written by Jasmin Grace, High School Intern


Most of us know at least a little about French History. Perhaps you’ve heard about the French Revolution, its Reign of Terror, and the infamous guillotine. Or maybe you’re familiar with some famous French kings, and the conflict between France and Britain in the Middle Ages. But what about the more ancient history of France?

Humans and even Neanderthals have lived in what we now call France for ages. They left the world’s most famous prehistoric cave paintings here. In one cave, four teenagers and their dog discovered the Lascaux cave in September 1940. The dog had wandered into an entrance to the cavern, and when the teens followed it, the teens were amazed by what they found. There were 600 paintings and drawings and nearly 1,500 engravings on the walls of the cavern. These paintings were ancient, between 15,000 and 17,000 years old. There were also many mythical creatures and animals depicted, including deer, felines, and horses. Even the only human figure was portrayed with a bird head. The Lascaux caves were open to the public for a time, but eventually had to be closed because the artificial lights were fading into the vibrant colors of the paintings. However, a replica was constructed nearby and remains open to the public, drawing thousands of visitors every year. 

The people of the ancient region called Gaul (modern France, parts of Belgium, North Italy, and West Germany) were mostly Celtic, and also included pre-Celtic Liguarians, Iberians, and Germanic immigrants. They lived as farmers, and knew the craft of metal-working. Some scholars believed aspects of their culture came from the Balkan region, including the knowledge of metal-working. Their society was divided into many different tribes that lived throughout Gaul. Although their language is different from modern French, many words spoken today have Gaulish origin. For example the verb aller (to go) comes from the Gaulish word allu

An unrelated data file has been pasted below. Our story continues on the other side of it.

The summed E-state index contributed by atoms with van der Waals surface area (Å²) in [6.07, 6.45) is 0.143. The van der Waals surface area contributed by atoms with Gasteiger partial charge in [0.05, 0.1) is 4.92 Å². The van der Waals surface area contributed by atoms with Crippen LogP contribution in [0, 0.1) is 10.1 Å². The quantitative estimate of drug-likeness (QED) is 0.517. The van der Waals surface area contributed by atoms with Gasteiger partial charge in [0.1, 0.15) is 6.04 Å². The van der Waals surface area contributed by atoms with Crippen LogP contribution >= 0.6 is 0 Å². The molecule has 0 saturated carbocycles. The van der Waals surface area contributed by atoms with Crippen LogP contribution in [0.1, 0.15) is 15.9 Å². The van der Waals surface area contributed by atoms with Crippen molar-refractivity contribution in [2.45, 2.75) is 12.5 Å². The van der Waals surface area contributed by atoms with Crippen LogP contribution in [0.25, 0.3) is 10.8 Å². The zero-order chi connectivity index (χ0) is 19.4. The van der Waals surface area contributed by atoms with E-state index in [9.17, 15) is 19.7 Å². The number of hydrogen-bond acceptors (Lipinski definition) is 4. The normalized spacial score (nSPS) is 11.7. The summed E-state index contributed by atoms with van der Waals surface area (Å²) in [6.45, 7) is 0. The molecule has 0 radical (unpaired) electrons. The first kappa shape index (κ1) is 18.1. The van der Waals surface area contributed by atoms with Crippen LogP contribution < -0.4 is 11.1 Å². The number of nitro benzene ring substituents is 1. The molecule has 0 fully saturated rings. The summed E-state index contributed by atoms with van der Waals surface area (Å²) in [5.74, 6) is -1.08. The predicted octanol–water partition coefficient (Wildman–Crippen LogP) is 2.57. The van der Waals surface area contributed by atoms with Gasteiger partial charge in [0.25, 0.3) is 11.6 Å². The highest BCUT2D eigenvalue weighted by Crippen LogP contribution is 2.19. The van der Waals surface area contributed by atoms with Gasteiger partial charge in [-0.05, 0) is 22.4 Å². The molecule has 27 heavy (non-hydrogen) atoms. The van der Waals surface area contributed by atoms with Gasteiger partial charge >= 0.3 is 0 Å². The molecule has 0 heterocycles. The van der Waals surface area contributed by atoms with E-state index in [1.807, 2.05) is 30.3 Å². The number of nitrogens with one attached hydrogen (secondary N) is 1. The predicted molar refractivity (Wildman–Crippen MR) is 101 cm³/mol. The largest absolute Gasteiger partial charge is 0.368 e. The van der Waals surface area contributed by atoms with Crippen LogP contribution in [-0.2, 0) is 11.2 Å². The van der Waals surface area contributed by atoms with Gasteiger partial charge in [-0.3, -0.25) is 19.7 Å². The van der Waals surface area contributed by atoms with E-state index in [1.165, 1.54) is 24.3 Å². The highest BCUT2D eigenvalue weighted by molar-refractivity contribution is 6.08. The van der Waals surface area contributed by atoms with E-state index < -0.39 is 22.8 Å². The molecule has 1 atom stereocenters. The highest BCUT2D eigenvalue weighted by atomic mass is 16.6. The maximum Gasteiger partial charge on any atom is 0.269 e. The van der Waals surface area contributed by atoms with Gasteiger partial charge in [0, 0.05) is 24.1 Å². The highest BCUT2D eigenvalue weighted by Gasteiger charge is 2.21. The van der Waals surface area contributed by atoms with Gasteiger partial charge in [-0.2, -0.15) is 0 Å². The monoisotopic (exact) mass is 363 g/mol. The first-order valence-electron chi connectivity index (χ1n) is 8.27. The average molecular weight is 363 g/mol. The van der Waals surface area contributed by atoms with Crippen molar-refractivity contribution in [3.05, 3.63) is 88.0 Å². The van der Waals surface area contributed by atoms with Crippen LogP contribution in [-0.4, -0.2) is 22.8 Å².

In 390 BC, these Gauls invaded and plundered the city of Rome. This angered the Romans and inspired Julius Caesar to Conquer Gaul in the 1st century BC. His successor, Augustus, divided Gaul into four provinces to govern them more easily. In 48 AD, Gauls could become Senators in Rome, giving them a voice in their government. The Gauls began to mostly accept the Roman way of life, and enjoyed the 200-years of prosperity known as Pax Romana (Roman Peace) along with the rest of the Empire. After that, the Empire slowly declined, and in the 4th century, attacks from Germanic tribes and internal turmoil, along with a host of other factors, led to the fall of Rome. Gaul and most of Europe were plunged into the Dark Ages. 


Although the Romans are long gone, their influence is still evident in France today. Aqueducts, used to bring fresh water to populated areas, that were built by Romans still stand. They are amazing feats of engineering for their period, and certainly stood the test of time — some still function today! One example of this is the aqueduct over Pont du Gard. Although it stopped bringing water and became a bridge during the 6th century, it has remained standing for two thousand years. Although earlier civilizations in Egypt and India also constructed aqueducts, Romans were famous for these creations. Gravity drew the water from its source to its destination in the city, and the route often included pipes, tunnels, canals, and bridges. Bridges were famous for their graceful arches, and commonly made of stone. 

Pont du Gard

These ancient people were some original inhabitants of France, and they left traces of themselves and their culture across the region, laying the groundwork for modern French civilization, culture, and even language.